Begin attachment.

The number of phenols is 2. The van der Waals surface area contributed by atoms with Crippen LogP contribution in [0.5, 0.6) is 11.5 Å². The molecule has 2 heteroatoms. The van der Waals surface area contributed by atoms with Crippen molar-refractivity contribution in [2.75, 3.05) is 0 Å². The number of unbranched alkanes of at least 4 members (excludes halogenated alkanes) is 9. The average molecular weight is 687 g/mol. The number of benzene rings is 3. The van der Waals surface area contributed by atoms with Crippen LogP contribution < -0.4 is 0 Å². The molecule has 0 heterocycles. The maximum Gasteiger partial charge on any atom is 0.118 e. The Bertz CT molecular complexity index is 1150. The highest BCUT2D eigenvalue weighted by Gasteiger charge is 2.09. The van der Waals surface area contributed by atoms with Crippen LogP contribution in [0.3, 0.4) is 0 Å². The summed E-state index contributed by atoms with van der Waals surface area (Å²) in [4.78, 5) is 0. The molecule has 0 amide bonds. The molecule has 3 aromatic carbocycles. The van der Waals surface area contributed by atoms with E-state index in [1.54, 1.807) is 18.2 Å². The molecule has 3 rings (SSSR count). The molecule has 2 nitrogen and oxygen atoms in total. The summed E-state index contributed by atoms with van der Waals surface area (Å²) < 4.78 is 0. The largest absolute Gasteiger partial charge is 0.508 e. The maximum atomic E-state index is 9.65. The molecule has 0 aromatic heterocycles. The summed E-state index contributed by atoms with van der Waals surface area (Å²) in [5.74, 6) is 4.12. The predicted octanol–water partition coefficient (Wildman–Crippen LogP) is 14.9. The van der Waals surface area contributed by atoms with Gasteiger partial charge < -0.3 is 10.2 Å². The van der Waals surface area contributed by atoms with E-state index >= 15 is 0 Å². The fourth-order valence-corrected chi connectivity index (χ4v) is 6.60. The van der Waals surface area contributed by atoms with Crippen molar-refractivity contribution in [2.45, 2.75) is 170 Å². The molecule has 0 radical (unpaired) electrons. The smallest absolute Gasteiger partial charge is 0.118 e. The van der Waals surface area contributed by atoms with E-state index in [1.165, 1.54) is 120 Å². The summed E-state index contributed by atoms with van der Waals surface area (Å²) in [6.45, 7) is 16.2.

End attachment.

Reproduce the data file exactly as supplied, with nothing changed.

The number of phenols is 2. The van der Waals surface area contributed by atoms with Crippen LogP contribution in [0.5, 0.6) is 11.5 Å². The molecule has 2 heteroatoms. The van der Waals surface area contributed by atoms with Crippen molar-refractivity contribution in [2.75, 3.05) is 0 Å². The number of unbranched alkanes of at least 4 members (excludes halogenated alkanes) is 9. The average molecular weight is 687 g/mol. The number of benzene rings is 3. The van der Waals surface area contributed by atoms with Crippen LogP contribution < -0.4 is 0 Å². The molecule has 0 heterocycles. The maximum Gasteiger partial charge on any atom is 0.118 e. The Bertz CT molecular complexity index is 1150. The highest BCUT2D eigenvalue weighted by Gasteiger charge is 2.09. The van der Waals surface area contributed by atoms with Crippen LogP contribution in [0.3, 0.4) is 0 Å². The summed E-state index contributed by atoms with van der Waals surface area (Å²) in [4.78, 5) is 0. The molecule has 0 amide bonds. The molecule has 3 aromatic carbocycles. The van der Waals surface area contributed by atoms with E-state index in [1.54, 1.807) is 18.2 Å². The molecule has 3 rings (SSSR count). The molecule has 2 nitrogen and oxygen atoms in total. The summed E-state index contributed by atoms with van der Waals surface area (Å²) < 4.78 is 0. The largest absolute Gasteiger partial charge is 0.508 e. The maximum atomic E-state index is 9.65. The molecule has 0 aromatic heterocycles. The summed E-state index contributed by atoms with van der Waals surface area (Å²) in [5.74, 6) is 4.12. The predicted octanol–water partition coefficient (Wildman–Crippen LogP) is 14.9. The van der Waals surface area contributed by atoms with Gasteiger partial charge < -0.3 is 10.2 Å². The van der Waals surface area contributed by atoms with E-state index >= 15 is 0 Å². The fourth-order valence-corrected chi connectivity index (χ4v) is 6.60. The van der Waals surface area contributed by atoms with Crippen molar-refractivity contribution in [2.45, 2.75) is 170 Å². The molecule has 0 radical (unpaired) electrons. The smallest absolute Gasteiger partial charge is 0.118 e. The van der Waals surface area contributed by atoms with E-state index in [1.165, 1.54) is 120 Å². The summed E-state index contributed by atoms with van der Waals surface area (Å²) in [6.45, 7) is 16.2.